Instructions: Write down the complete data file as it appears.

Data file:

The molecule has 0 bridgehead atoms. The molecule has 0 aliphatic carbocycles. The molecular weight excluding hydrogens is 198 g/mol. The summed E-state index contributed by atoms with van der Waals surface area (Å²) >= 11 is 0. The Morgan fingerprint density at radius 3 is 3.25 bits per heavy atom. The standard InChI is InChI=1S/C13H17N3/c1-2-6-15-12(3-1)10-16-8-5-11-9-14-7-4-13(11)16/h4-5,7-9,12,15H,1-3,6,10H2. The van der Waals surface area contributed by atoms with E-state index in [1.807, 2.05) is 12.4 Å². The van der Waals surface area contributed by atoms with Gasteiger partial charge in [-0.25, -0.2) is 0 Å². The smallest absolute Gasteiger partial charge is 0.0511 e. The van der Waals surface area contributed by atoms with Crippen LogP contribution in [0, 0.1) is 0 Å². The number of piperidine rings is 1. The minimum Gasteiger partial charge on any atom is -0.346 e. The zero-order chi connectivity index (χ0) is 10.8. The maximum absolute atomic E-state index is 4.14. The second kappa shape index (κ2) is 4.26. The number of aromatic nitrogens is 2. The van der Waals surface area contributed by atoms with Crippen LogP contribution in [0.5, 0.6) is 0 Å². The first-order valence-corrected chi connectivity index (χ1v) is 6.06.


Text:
The molecule has 0 bridgehead atoms. The molecule has 0 aliphatic carbocycles. The molecular weight excluding hydrogens is 198 g/mol. The summed E-state index contributed by atoms with van der Waals surface area (Å²) >= 11 is 0. The Morgan fingerprint density at radius 3 is 3.25 bits per heavy atom. The standard InChI is InChI=1S/C13H17N3/c1-2-6-15-12(3-1)10-16-8-5-11-9-14-7-4-13(11)16/h4-5,7-9,12,15H,1-3,6,10H2. The van der Waals surface area contributed by atoms with E-state index in [1.807, 2.05) is 12.4 Å². The van der Waals surface area contributed by atoms with Gasteiger partial charge in [-0.25, -0.2) is 0 Å². The smallest absolute Gasteiger partial charge is 0.0511 e. The van der Waals surface area contributed by atoms with Crippen LogP contribution in [0, 0.1) is 0 Å². The number of piperidine rings is 1. The minimum Gasteiger partial charge on any atom is -0.346 e. The zero-order chi connectivity index (χ0) is 10.8. The maximum absolute atomic E-state index is 4.14. The second kappa shape index (κ2) is 4.26. The number of aromatic nitrogens is 2. The van der Waals surface area contributed by atoms with Crippen LogP contribution in [0.5, 0.6) is 0 Å². The first-order valence-corrected chi connectivity index (χ1v) is 6.06.